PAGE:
Obviously, in a book that attempts to deal with so many important concepts and to cover such a large ground in a relatively short space, there can be quibbles about the weight given to different ideas or about the degree of explanation provided for particular concepts or processes. But these are really no more than quibbles, because the overall result is an impressive one.

We need many more such books: local reference points are a great help in effectively internalizing universal subjects, and their value in pedagogy cannot be underestimated.


2 thoughts on “An Economics Sūtra

  1. Hello Sir, I have subscribed to your blog posts and am replying for the first time. I am Gankhu, a 2nd year student of MA English. I just wanted to say that I completely agree with what you said about the necessity of such a book. I believe there is great ignorance of how our economy functions and this leads to various problems – not being able to constructively contribute to any discussion, having someone else decide what is economically good for you and also to be not able to check or even aware of corrupt practises because we have no idea of what is happening. The same goes for many other subjects and topics – computers for example which most people have to use one way or the other – and that’s why I believe self-learning is so important.
    Kudos to the author and thanks to you for bringing this to light. I will buy the book if I get the chance.

  2. Economics is a “black art” for me.

    The great Indian Brahmin of the middle ages, Kautilya, wrote the first teatise on economics, Arthashastra. (Apologies in advance in case I am wrong, which I am too often). No, I have not read it, but those knowledgeable in business say it is more politics than economics. We understand. Economics is about money and politics is about power. We all understand the causal relationship…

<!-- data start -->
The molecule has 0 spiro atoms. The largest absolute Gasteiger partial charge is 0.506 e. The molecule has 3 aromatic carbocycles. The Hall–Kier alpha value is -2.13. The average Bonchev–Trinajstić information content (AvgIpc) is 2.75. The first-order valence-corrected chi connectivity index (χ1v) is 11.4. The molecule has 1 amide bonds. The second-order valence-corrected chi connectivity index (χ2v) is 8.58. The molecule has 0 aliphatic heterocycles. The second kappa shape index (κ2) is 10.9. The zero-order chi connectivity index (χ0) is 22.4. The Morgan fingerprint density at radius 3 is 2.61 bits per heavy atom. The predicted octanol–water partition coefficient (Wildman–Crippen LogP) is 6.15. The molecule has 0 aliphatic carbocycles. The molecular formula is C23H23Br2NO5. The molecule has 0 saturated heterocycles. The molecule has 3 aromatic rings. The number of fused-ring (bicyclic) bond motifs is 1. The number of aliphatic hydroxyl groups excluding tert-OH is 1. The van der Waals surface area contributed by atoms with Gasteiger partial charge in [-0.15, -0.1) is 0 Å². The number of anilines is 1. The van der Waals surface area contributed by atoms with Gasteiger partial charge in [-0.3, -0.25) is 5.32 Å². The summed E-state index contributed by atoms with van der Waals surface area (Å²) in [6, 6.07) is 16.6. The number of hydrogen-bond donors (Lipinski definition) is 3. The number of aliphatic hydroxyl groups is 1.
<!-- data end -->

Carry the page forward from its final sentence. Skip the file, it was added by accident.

Once an economics student approached me (very long ago) seeking help to plot a couple of graphs (it was that long ago). She just wanted a histogram but I suggested a curve showing fluxes… Then I also mentioned that if you can assume that money is an incompressible fluid, we can do more… and you can even get a Nobel prize… Needless to mention, she left without her histograms.

    Couple of days later, her supervisor called and asked whether I knew that modern Indian economics started with the peasants’ revolution in Kerala. I did not, but I added that all revolutions are caused due to faulty economics. No, no, he said but then the rest is besides the point.

    Today economists are very powerful people, at least here in India. Most of us do not know what they do, and in case they do something, how do they do it, but I am quite sure that they can start a revolution. At least a logjam in the Indian parliament. I am planning to submit an RTI application, just for my own enlightenment. But then I am afraid whether I will learn anything at all. People say that I am beyond…

    We all want less corruption or a greater chance to participate in it. Economists can help lift millions out of poverty.

    No offence meant to anyone (that will be like giving me too much recognition) but the future of India is in economics- not science, or drugs (and certainly not revolution).